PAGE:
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"Me and My Shadow": A History of the FBI's Covert Operations and COINTELPRO

StoryJune 05, 2002
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The House and Senate intelligence committees on Tuesday began their investigation into whether the FBI and CIA overlooked signals that warned of September 11th.

The committees announced they will investigate the government’s overall response to international terrorism dating back to 1986.The New York Times reports this is an extremely broad charter for the review of the September 11 attacks. Congress will go as far back as Ronald Reagan’s administration, when the C.I.A. created its counterterrorism center.

Well today on Democracy Now! we are traveling back in time even further.

We are going to return to the era of the FBI’s domestic so-called 'counter-intelligence' program that we discussed in our first segment.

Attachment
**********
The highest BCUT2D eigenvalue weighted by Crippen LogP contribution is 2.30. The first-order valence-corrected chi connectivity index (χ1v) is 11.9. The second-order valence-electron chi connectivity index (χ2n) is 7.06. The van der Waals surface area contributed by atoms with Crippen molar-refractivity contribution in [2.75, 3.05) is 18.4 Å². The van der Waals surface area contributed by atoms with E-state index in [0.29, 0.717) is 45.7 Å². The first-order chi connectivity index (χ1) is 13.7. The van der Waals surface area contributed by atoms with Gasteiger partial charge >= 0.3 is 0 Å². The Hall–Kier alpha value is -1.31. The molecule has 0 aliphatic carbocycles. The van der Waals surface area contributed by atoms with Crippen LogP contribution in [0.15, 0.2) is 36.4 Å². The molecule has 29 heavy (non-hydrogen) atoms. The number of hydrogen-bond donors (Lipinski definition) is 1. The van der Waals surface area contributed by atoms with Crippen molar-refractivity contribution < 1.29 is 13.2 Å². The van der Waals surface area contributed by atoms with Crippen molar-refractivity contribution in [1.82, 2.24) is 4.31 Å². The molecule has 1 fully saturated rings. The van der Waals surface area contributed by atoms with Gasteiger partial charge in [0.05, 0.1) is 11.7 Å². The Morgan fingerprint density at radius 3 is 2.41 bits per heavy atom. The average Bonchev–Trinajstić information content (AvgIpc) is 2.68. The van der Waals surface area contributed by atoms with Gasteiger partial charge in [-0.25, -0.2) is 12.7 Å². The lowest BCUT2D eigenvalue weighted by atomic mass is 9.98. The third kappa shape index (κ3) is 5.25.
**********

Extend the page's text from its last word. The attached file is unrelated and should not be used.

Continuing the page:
In early 1971, Cointelpro came to light when a "Citizens Committee to Investigate the FBI" removed secret files from an FBI office and released them to the press. Agents began to resign from the Bureau and blow the whistle on covert operations that went far beyond intelligence gathering. That same year, publication of the Pentagon Papers, the Pentagon’s top-secret history of the Vietnam War, exposed years of systematic official lies about the war. The public exposure of COINTELPRO and other government abuses resulted in a flurry of apparent reform in the 1970s, but domestic covert action did not end.

We turn now to a radio documentary called "Me and My Shadow: Infiltration Of The Left By The US Government." It was produced for Pacifica radio in 1976, just as the outline of the government’s secret war against the left was beginning to emerge. In the documentary, you’ll hear the voices of agent provocateurs–people the FBI hired to engage in violent acts, and to provoke others to do the same.

Tape:

  • "Me and My Shadow," produced by Adi Gevins and narrated by Don Sorta.

Music:

  • He Got Game–Public Enemy.
  • No More I Love You’s–Annie Lennox.

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